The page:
Jobs & Co’s upcoming tablet computer is being hailed as a potential savior for the album format because of its easy display of ancillary materials like virtual booklets, liner notes, and pictures of Brian Eno. All that extra swag will supposedly convince the youth to listen to long-players the way God intended, but we’re not so sure. Last time around, the industry didn’t have rap skits to deal with.
You can usually count on Apple to be at least one gadget ahead of everyone else. So now that iPhones are rendering the average iPod obsolete, it’s a pretty safe bet they’ve got a third item up their sleeve ready to change the game yet again.
It’s all still guesses, but the smart money is on a tablet computer dropping just in time for Christmas, codenamed Cocktail and resembling either an enormous iPod touch or a hyper-intelligent dinner tray. (The above pic is an unofficial rendering, naturally.) It’s a gadget type that’s been seen at press events for years now, most notably from Microsoft, but they’ve never quite made it into stores. More importantly, it’s the ideal tool for the artsy endeavors Apple specializes in—graphic design, software editing, digital collage, and so on—provided they can convince their users to get rid of that keyboard.
Navigating a major sporting event can be pretty bewildering if you don’t have the right equipment. But it’s nothing a Smartphone can’t solve.
This Android app from IBM gives you a guide to every taxi stand, restaurant, and bathroom, along with live feeds from every court giving a blow-by-blow for each match. And, in case you want something a bit more direct than Google Maps, it gives you all the info in a heads-up display through the phone’s camera. Think of it as the difference between “north-northeast” and “that way.”
Apple just finished their annual developer conference, where they rolled out a new line of MacBooks and the iPhone 3GS, but otherwise the pickings were pretty slim.
There were a handful of new features that non-Apple firms have been refining for years (voice commands, MMS, and remote medical tech among others) along with a long string of incremental updates, but the most impressive function was something they picked up from a 30 Rock episode. Absent-minded techies: your time has come.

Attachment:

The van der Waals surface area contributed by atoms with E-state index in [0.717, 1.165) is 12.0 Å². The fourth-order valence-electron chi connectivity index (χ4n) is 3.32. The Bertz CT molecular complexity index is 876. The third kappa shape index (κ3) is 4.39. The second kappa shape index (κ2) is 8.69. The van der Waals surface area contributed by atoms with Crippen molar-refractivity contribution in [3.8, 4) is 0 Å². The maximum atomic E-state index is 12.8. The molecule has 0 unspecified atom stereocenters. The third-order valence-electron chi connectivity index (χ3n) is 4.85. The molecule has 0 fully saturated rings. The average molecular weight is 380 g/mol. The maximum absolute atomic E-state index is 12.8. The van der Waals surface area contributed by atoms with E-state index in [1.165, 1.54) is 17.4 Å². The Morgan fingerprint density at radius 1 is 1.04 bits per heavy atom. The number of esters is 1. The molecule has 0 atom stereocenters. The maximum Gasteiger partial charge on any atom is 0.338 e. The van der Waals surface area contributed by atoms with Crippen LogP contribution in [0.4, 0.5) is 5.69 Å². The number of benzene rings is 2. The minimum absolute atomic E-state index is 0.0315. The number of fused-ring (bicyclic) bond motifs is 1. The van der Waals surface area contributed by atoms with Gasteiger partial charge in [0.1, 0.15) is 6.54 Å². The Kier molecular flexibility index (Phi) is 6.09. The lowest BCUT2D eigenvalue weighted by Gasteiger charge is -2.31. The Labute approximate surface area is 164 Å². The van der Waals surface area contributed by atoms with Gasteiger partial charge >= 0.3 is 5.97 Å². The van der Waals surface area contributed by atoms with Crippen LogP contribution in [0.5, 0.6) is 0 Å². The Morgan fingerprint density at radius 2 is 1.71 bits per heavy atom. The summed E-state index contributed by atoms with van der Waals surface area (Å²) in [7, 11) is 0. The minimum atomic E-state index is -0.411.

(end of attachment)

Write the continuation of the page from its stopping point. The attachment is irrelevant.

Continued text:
Radio has had a lot of fun jumping into the internet age, but Sirius XM has come surprisingly late to the game. Their satellite radio app is gradually making its way to the iPhone, which is good news for anyone who’s already a subscriber, but the timing could be a bit better.
By now, Pandora and a few web radio apps have already staked out the iPhone’s music section, along with the iTunes, which enjoys a pretty serious home-court advantage. Sirius has volume on their side—hundreds of channels broadcasting 24 hours a day adds up to a lot of tunes—and enough resources to put together something genuinely exciting. As to what they’ll come up with…we’ll have to stay tuned.
Apple’s been pretty consistent with their store designs—hewing to the everything-looks-like-an-iPod school of interior design—but not everyone’s happy about it. Specifically, the kind souls in the Georgetown area.
In case you’re less familiar with our nation’s capital, Georgetown is the rigidly quaint high-rent district with lots that look more like J. Crew than Popular Science. So when the Jobs Army came a-knocking back in September ‘07, Georgetown’s Advisory Neighborhood Commission turned them down flat. But give them credit for persistence: in the intervening 18 months, they’ve submitted three more designs, each of which has been subsequently turned down.
We’re not entirely surprised. Apple’s sleekness and Georgetown’s nostalgia are pretty tough to blend, but the surprising thing is how well the sketches end up bringing them together. Apple still has one of the best design teams in the country, so if anyone can do it they can.